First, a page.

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Resources

This resource page provides useful information for people needing a PA or for PAs looking for work. If you are aware of any additional resources that you think may benefit others, then please Contact Us and let us know.

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Resources for People Employing a PA

Finding and recruiting a PA for the first time can seem like a daunting task and there is legislation that you'll need to comply with. The following resources will support you through the process and help reduce the concerns you might be facing. Our explanations, examples and downloadable templates should provide you with a good starting point through this process.

  • Job Descriptions and Person Specifications - These documents explain the job particulars such as hours of work, rate of pay, the support you need, the duties that the PA is expected to do and the skills they require.
  • Adverts and Advertising - An advert is a brief description of your vacancy. There are different ways of writing one and you need to consider where best to advertise it to reach the right person
  • Application Forms and CVs - You can create an application form and ask PAs applying to your vacancy to complete it or you can ask them to send you their CV, a document that provides details of their work history, experience and qualifications.
  • Shortlisting and Interviewing - Shortlisting is the process you go through to identify the best people that have applied for your vacancy. You will then invite these selected people to interview where you would meet and ask them questions to find out which one best meets your needs.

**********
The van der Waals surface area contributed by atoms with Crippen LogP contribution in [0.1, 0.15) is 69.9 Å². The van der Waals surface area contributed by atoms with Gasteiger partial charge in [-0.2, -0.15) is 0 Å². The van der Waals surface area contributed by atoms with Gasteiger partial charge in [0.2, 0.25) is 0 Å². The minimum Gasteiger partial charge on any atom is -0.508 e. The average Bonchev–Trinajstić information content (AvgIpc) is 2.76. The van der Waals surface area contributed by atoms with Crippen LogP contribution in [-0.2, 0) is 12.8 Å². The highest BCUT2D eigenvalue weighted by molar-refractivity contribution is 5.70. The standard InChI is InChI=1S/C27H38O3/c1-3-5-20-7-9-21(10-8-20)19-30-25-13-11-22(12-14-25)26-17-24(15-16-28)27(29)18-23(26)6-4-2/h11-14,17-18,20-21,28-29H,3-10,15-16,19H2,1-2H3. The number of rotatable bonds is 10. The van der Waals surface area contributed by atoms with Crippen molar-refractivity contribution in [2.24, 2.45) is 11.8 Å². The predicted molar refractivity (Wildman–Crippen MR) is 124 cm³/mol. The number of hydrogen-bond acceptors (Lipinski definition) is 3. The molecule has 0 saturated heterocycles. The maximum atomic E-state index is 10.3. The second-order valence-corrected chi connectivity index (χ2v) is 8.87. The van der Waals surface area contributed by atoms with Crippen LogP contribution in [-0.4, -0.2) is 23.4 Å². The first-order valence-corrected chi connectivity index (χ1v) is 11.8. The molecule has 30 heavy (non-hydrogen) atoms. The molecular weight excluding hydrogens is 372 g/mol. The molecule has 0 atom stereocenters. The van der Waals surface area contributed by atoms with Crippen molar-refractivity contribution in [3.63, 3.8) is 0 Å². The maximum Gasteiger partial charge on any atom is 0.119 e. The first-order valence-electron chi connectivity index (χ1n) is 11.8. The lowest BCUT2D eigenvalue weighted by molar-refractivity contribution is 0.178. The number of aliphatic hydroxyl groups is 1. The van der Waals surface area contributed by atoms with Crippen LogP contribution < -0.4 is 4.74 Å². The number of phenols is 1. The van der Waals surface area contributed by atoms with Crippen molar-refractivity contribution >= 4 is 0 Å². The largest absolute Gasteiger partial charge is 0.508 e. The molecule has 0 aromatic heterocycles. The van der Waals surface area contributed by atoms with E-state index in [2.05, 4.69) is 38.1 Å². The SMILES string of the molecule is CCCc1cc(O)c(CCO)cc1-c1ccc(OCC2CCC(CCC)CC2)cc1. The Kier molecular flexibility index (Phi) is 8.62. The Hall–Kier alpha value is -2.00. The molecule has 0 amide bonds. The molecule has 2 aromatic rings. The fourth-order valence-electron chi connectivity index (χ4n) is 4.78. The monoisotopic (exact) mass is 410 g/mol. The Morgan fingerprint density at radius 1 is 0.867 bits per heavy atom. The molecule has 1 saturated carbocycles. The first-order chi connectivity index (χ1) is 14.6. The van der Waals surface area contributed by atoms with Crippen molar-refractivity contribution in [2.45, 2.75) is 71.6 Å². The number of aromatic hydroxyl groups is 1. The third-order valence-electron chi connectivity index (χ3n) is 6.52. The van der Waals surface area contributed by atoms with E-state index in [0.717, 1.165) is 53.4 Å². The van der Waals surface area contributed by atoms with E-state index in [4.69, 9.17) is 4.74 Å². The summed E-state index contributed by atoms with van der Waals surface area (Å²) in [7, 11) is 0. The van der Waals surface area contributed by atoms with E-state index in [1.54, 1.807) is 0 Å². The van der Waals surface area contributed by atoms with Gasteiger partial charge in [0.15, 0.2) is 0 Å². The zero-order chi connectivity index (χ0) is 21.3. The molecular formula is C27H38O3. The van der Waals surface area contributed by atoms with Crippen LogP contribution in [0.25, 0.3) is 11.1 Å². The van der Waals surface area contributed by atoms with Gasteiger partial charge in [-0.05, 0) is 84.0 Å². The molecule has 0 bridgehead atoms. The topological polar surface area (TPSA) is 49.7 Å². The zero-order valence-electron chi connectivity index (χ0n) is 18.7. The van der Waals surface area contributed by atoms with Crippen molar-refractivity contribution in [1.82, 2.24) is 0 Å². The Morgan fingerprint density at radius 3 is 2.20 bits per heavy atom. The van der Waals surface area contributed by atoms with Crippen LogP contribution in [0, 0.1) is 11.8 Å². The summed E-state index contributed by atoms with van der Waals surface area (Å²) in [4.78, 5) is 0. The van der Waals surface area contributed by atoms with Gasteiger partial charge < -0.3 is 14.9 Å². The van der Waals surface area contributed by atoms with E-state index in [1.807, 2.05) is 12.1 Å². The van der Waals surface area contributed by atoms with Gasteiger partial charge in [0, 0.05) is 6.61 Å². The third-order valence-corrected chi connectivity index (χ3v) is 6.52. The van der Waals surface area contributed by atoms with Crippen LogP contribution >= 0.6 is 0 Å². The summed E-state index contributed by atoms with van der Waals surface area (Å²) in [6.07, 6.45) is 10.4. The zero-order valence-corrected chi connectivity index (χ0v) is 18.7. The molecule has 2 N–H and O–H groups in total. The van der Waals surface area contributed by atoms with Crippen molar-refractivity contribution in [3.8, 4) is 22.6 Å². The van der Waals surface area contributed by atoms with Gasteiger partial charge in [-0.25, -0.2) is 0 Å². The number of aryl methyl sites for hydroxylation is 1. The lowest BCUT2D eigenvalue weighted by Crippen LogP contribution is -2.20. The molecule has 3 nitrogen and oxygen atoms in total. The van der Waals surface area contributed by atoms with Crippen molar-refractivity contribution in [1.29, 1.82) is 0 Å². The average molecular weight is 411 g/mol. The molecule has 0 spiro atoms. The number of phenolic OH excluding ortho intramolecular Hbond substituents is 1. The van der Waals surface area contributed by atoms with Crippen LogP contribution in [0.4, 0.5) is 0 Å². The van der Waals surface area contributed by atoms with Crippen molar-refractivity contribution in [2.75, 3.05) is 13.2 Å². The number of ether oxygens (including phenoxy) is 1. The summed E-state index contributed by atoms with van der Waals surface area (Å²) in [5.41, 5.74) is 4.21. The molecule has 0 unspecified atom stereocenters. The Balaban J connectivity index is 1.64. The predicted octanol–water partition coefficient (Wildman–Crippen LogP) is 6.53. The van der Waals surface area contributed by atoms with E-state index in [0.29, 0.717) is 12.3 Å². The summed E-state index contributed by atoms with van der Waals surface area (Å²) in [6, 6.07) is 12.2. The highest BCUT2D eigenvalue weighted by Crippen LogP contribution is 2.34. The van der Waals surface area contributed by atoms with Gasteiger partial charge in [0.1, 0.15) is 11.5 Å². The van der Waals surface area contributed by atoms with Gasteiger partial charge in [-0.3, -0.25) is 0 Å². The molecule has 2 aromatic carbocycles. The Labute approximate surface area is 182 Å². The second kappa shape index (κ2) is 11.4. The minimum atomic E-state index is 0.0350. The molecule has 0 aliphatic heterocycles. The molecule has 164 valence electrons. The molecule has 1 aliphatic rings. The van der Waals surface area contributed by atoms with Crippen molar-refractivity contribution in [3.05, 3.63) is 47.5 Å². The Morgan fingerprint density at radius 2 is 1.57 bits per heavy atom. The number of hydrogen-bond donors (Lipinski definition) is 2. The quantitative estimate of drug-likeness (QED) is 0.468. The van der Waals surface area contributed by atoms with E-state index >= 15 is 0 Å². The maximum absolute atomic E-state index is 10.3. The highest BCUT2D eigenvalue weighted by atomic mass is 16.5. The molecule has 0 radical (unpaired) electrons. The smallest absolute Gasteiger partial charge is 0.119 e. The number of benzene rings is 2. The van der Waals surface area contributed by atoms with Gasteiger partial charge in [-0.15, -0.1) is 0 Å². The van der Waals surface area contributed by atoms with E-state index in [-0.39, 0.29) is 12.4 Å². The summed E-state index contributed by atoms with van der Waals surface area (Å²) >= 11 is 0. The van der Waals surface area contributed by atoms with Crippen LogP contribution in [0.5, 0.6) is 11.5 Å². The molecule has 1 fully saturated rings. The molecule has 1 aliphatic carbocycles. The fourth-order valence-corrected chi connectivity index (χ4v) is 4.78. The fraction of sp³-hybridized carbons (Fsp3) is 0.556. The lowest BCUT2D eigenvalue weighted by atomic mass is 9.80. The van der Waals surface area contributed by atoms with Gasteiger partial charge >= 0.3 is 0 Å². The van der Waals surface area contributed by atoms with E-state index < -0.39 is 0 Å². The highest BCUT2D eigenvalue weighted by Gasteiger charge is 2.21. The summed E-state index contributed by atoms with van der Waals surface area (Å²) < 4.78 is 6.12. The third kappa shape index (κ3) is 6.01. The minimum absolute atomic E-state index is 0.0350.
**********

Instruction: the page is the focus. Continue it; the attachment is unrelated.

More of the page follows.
• Employment Suitability Checks - There are checks that you need to do before employing someone. Some of these are a legal requirement and others are optional.
  • Statement of Employment Particulars - Often known as the contract of employment, this is the written details that you are legally required to provide if you employ someone for at least one month or more.
  • Payroll and Employer Contributions - You need to decide on the best way of managing your PA's pay including their Income Tax and National Insurance contributions and any other staff benefits they may be entitled to.
  • Induction and Probation Period - An induction by you will ensure the person you employ is trained in using specialist equipment and fully understands the job role. The probation period is an agreed length of time at the beginning of employment used as a trial period to ensure that both you and the PA are happy with the new working relationship.
  • Insurances - As an employer you are advised to have insurance policies to protect you and your PA.
  • Training - You might want to consider attending some training about being an employer or learn about training that you'll need to provide for anyone you employ.

Resources for a Person Using a Self-Employed PA